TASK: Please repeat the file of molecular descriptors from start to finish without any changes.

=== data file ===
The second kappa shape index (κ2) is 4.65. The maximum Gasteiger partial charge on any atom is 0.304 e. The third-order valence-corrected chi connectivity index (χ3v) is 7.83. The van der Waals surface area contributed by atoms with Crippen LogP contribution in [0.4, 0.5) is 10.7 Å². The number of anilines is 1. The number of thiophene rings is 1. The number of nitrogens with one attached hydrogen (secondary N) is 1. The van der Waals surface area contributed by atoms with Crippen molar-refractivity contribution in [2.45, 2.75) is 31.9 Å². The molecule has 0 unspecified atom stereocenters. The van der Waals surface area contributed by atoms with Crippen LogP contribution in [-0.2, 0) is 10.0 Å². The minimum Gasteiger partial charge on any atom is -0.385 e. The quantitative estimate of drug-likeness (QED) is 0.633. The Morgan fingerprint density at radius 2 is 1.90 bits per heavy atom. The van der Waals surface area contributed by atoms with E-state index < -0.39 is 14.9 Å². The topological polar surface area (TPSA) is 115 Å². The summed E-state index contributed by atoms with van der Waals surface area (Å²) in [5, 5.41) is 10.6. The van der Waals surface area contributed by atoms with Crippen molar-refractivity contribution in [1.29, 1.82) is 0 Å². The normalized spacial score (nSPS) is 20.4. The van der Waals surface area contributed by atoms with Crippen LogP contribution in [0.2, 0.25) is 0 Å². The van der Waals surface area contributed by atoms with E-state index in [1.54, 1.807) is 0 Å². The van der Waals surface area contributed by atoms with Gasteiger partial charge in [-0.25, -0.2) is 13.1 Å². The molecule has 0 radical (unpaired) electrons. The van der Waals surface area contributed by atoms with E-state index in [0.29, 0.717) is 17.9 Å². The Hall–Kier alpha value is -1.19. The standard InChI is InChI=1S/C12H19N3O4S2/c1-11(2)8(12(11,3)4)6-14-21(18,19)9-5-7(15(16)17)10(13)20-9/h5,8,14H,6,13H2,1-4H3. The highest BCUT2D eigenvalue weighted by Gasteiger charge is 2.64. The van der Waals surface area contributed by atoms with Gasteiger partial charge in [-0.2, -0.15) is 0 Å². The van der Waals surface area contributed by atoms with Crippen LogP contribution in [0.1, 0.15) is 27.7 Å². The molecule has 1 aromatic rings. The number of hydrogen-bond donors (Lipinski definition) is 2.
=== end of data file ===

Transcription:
The second kappa shape index (κ2) is 4.65. The maximum Gasteiger partial charge on any atom is 0.304 e. The third-order valence-corrected chi connectivity index (χ3v) is 7.83. The van der Waals surface area contributed by atoms with Crippen LogP contribution in [0.4, 0.5) is 10.7 Å². The number of anilines is 1. The number of thiophene rings is 1. The number of nitrogens with one attached hydrogen (secondary N) is 1. The van der Waals surface area contributed by atoms with Crippen molar-refractivity contribution in [2.45, 2.75) is 31.9 Å². The molecule has 0 unspecified atom stereocenters. The van der Waals surface area contributed by atoms with Crippen LogP contribution in [-0.2, 0) is 10.0 Å². The minimum Gasteiger partial charge on any atom is -0.385 e. The quantitative estimate of drug-likeness (QED) is 0.633. The Morgan fingerprint density at radius 2 is 1.90 bits per heavy atom. The van der Waals surface area contributed by atoms with E-state index < -0.39 is 14.9 Å². The topological polar surface area (TPSA) is 115 Å². The summed E-state index contributed by atoms with van der Waals surface area (Å²) in [5, 5.41) is 10.6. The van der Waals surface area contributed by atoms with Crippen molar-refractivity contribution in [1.29, 1.82) is 0 Å². The normalized spacial score (nSPS) is 20.4. The van der Waals surface area contributed by atoms with Crippen LogP contribution in [0.2, 0.25) is 0 Å². The van der Waals surface area contributed by atoms with E-state index in [1.54, 1.807) is 0 Å². The van der Waals surface area contributed by atoms with Gasteiger partial charge in [-0.25, -0.2) is 13.1 Å². The molecule has 0 radical (unpaired) electrons. The van der Waals surface area contributed by atoms with E-state index in [0.29, 0.717) is 17.9 Å². The Hall–Kier alpha value is -1.19. The standard InChI is InChI=1S/C12H19N3O4S2/c1-11(2)8(12(11,3)4)6-14-21(18,19)9-5-7(15(16)17)10(13)20-9/h5,8,14H,6,13H2,1-4H3. The highest BCUT2D eigenvalue weighted by Gasteiger charge is 2.64. The van der Waals surface area contributed by atoms with Gasteiger partial charge in [-0.2, -0.15) is 0 Å². The van der Waals surface area contributed by atoms with Crippen LogP contribution in [0.1, 0.15) is 27.7 Å². The molecule has 1 aromatic rings. The number of hydrogen-bond donors (Lipinski definition) is 2.